PS – This is one of dozens of photo tips in our continuing Tuesday Photo Tips series of posts. There  are other resource articles on our site you may enjoy covering basic and more advanced photography topics. There are also tips that cover topics such as preparing for family or infant/child portrait sessions. If you would like a topic covered just jot it down in a comment or send us a note. Also, if  you think your friends or family members would enjoy these tips please pass them on by using any of the share buttons below.

Tuesday Photo Tip – Frame It

To frame or not to frame – not a famous quote but it can be a difficult question. Most of our personal photos are not going to be prominently displayed in our home. Most personal photos are family snapshots that will be shared on social networks. For those, snapshots are perfectly adequate.

But, what about those that we wish to frame and display prominently? That great shot of our newborn opening their eyes with a big smile – how do we frame that? How do we know if the thumbnail we view on our cell phone camera will look good when framed?

To be brutally honest, most of our snapshots will not look good in a moderate to large frame. Lots of nits we don’t notice when viewing the 2″ thumbnail are going to be clearly evident when we print to a larger size. And for that matter, what size is adequate? Do we have enough resolution (# of pixels) to create a moderately large print? Let’s take a look at some size comparisons.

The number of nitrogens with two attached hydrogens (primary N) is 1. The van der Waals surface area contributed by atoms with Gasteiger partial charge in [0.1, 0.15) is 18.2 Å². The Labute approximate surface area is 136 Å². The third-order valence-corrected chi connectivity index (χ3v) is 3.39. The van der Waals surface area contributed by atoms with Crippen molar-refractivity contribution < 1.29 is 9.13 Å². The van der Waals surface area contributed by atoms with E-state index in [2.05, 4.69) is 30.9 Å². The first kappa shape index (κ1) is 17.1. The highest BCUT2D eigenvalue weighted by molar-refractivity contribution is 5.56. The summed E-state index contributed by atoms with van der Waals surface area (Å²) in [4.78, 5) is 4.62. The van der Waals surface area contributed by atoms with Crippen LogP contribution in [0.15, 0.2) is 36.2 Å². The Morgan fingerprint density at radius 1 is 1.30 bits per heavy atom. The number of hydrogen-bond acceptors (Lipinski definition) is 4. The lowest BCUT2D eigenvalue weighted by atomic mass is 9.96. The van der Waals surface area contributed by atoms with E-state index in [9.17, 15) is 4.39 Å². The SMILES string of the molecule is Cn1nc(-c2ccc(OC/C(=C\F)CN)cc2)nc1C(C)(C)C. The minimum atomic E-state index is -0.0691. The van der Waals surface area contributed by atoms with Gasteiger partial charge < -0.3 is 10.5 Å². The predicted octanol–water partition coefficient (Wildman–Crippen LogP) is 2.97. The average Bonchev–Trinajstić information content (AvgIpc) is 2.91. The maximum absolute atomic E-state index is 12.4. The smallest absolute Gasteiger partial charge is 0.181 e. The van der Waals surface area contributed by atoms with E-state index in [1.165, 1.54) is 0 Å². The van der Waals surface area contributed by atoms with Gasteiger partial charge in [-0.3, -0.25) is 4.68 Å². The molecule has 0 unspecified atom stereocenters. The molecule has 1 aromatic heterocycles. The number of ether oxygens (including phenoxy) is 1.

This display will give you some idea of relative sizes.

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Here we see a family portrait and a standard 8′ sofa. An 8×10 print may be sufficient for a desk frame but it’s clearly not going to cut it as a wall display. Even the 16×20 print (size of the photo – the frame is significantly larger) is going to seem inadequate when hung over your sofa.

Let’s start with that 16×20 print and see if our file has the resolution needed. If we upload our file to Costco for printing we may very well get a warning about picture size and pixel count. We’ve put together the table below to illustrate the issue with common photo sizes.

Most professional print shops will require 300 pixels per inch of print (ppi) to ensure sufficient resolution/clarity. Print with a significantly lower ppi and the picture will not look good. But let’s consider that the larger the print the further we stand to view it. In other words, large prints don’t need 300 ppi resolution at normal viewing distances. Just be sure to keep the pixel peepers at bay.